DayJet founder Ed Iacobucci died last Friday after a 16-month battle with pancreatic cancer. After he left Citrix Systems, the software maker that he co-founded, in the early 2000s, Iacobucci started laying the groundwork for per-seat, on-demand charter operator DayJet and placed an order for 239 Eclipse 500s in May 2005. DayJet started operations in October 2007 but ceased flying 11 months later.
Economy of the United States
Greenpoint Technologies, a VIP completions center for Boeing Business Jets, has acquired an equity position in MRO Aviation Technical Services (ATS). The two have worked together for 15 years on VIP and head‐of‐state programs. Acquiring an equity position ensures Greenpoint will have the hangar capacity and installation labor required to meet current and future completion needs. Jon Buccola, Greenpoint chairman and founder, will serve on the ATS board of directors.
Boeing revealed here at the show yesterday that it is modifying a Bombardier Challenger business jet to be the prototype of its proposed medium-sized Maritime Surveillance Aircraft (MSA). Without specifying a platform, Boeing revealed the project at Farnborough last year, which downsizes and repackages the systems it has developed for the P-8 Poseidon and the 737 AEW&C aircraft onto a midsize jet.
CIT Aerospace placed a firm order for 30 Boeing 737 Max 8s here yesterday. The order, worth some $3 billion at list prices, calls for delivery to the airline’s lessors in 2019 and 2020.
Appearing with Boeing Commercial Airplanes CEO Ray Conner, CIT Transportation Finance president Jeffrey Knittel said he hasn’t yet placed any of the airplanes, but that he harbors no concerns about placing all 30 over the next few years, well ahead of first delivery. “We don’t anticipate any issues,” said Knittel. “The interest level should be very high.”
Boeing’s projection for more than 35,000 new airplanes over the next 20 years suggests a doubling of the size of today’s airliner fleet and a continuing trend in which airline traffic increases outpace economic growth.
To automobile mass-producers, automation in the aerospace manufacturing probably looks fundamentally immature. However, Boeing’s efforts in introducing robotics into 777 production at its widebody plant in Everett, Washington, have translated into some considerable efficiency gains following the company’s transition some eight years ago to a moving, U-shaped assembly line and simultaneous implementation of lean production processes.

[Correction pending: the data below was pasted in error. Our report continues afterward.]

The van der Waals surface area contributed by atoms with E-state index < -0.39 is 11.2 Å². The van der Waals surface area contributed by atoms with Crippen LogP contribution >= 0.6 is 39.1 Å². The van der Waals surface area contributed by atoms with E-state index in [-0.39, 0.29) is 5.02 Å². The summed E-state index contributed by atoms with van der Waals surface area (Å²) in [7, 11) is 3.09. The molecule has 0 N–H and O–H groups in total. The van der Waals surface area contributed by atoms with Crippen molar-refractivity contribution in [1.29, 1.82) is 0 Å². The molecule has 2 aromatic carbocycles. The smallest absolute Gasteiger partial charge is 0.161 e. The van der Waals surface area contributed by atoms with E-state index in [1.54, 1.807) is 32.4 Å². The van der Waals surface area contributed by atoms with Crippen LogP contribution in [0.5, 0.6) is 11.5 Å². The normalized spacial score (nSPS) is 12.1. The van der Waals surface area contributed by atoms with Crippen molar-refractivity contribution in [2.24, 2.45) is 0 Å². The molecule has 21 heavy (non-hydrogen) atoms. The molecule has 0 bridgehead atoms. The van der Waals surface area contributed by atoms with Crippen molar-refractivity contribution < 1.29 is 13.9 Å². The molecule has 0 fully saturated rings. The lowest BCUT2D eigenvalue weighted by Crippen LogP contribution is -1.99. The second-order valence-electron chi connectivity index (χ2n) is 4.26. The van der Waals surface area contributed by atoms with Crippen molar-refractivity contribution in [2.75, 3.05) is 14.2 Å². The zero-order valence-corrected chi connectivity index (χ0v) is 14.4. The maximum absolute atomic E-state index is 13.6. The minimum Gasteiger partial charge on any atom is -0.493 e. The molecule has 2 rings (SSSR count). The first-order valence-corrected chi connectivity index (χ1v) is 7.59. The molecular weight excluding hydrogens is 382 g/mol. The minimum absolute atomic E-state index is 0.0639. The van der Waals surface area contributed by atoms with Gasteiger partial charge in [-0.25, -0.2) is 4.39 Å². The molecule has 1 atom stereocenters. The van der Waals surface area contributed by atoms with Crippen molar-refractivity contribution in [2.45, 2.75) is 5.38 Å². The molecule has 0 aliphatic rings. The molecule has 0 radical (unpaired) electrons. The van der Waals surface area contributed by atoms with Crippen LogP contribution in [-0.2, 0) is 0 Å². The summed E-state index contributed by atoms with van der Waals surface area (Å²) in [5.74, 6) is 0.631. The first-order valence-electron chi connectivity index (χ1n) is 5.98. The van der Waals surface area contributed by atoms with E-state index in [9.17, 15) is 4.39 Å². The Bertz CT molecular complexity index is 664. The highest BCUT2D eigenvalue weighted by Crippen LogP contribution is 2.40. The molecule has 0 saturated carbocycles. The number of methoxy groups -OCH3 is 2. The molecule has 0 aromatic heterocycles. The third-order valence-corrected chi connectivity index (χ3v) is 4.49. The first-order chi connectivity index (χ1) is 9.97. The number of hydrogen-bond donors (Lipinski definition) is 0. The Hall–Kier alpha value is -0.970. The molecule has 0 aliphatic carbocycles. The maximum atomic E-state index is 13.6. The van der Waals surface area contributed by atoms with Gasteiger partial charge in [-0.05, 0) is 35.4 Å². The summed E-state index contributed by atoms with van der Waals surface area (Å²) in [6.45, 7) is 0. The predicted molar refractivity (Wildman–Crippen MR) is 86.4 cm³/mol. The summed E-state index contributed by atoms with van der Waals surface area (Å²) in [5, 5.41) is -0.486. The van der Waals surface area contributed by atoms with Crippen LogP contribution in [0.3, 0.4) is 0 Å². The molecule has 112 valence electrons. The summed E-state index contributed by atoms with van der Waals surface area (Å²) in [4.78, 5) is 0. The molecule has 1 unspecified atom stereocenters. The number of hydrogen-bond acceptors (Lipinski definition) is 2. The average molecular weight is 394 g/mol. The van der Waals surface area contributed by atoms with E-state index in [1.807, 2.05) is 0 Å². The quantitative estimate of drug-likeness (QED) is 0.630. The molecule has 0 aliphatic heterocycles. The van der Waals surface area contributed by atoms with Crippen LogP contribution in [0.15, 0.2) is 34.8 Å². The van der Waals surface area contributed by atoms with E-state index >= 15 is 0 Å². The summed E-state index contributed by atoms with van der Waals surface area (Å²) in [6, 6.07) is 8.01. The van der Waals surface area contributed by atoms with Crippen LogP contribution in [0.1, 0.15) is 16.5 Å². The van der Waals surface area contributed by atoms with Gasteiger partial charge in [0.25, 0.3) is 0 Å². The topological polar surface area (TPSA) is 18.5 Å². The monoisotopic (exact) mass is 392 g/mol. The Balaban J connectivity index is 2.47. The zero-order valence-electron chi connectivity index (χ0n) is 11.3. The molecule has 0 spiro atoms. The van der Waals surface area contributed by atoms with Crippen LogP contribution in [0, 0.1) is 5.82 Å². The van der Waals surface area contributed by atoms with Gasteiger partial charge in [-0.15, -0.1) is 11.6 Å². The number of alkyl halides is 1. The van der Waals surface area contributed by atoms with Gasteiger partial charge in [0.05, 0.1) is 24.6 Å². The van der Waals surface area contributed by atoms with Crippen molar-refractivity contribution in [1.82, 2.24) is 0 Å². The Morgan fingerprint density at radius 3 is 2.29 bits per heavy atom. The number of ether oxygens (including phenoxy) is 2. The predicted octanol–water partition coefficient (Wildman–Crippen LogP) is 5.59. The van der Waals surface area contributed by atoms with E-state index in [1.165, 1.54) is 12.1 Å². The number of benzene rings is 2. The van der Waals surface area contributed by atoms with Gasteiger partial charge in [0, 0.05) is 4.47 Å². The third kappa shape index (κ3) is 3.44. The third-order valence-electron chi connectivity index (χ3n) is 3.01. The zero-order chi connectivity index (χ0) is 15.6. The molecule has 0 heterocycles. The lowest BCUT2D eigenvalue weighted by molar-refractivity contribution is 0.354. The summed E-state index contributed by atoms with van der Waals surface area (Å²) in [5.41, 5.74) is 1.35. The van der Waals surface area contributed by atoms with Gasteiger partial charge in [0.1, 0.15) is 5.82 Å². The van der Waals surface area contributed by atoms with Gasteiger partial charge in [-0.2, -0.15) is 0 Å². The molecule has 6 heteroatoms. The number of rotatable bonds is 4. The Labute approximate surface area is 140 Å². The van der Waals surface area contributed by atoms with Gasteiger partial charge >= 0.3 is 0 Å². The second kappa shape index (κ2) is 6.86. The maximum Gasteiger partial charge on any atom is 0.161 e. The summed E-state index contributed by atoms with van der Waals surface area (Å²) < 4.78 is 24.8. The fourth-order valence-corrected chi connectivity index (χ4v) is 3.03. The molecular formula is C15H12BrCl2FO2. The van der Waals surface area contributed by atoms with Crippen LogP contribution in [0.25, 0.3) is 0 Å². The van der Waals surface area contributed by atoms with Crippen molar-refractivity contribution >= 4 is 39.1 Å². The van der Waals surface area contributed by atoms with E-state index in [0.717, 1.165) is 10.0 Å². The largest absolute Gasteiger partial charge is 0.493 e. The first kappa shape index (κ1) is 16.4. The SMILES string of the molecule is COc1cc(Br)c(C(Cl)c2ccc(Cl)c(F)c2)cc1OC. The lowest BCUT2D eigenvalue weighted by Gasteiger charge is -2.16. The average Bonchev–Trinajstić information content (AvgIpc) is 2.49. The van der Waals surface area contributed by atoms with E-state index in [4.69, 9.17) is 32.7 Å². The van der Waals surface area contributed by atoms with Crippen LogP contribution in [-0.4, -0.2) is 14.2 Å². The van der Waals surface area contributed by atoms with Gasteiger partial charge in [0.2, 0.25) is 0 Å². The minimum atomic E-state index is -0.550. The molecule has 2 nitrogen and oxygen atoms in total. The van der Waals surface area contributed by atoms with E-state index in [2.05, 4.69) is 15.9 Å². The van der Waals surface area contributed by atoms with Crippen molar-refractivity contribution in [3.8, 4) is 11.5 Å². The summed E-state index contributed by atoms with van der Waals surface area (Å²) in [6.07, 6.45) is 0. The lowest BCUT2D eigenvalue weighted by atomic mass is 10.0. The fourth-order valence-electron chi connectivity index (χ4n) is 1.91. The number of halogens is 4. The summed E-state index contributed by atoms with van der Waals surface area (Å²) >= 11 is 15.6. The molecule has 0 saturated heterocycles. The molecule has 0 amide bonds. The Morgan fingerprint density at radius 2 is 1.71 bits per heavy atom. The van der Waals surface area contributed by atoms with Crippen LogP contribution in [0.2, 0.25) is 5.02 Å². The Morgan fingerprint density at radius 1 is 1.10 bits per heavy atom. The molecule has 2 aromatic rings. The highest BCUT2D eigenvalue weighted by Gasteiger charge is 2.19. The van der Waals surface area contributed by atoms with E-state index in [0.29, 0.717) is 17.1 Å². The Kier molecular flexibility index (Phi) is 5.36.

Boeing has left little doubt that it harbors bigger plans for its new plant in Charleston, South Carolina, where by the end of this year it expects to deliver three Dreamliners a month.
The U.S. state of Georgia’s governor Nathan Deal is leading a business mission to the Paris Air Show–the state’s first ever participation–from June 16-19. Industry giants such as Boeing, Raytheon, Pratt & Whitney, Lockheed Martin and Northrop Grumman operate in Georgia (Hall 3 AB 97), one of the top five states for aerospace employment. The state recently published a report on the economic impact of Georgia’s aerospace industry with the Georgia Department of Economic Development responsible for planning and mobilizing state resources to attract new investment.
Boeing’s projection for more than 35,000 new airplanes over the next 20 years suggests a doubling of the size of today’s airliner fleet and a continuing trend in which increases in airline traffic outpace economic growth. The outlook appears to reflect a growing confidence in the fidelity of the positive market indicators the company cited in its 2012 forecast, prompting the company to increase its projection for total airplanes by more than 1,000 units and value by some 7 percent.
The U.S. government spends more on its military each year than any other nation by far, but it will be a restrained Department of Defense (DOD) that presents itself at this year’s Paris Air Show. That’s because a previously obscure fiscal mechanism known as “sequestration” requires the DOD to cut $41 billion, or roughly 8 percent of its $527 billion base budget, by September 30, the end of the fiscal year on the government’s calendar.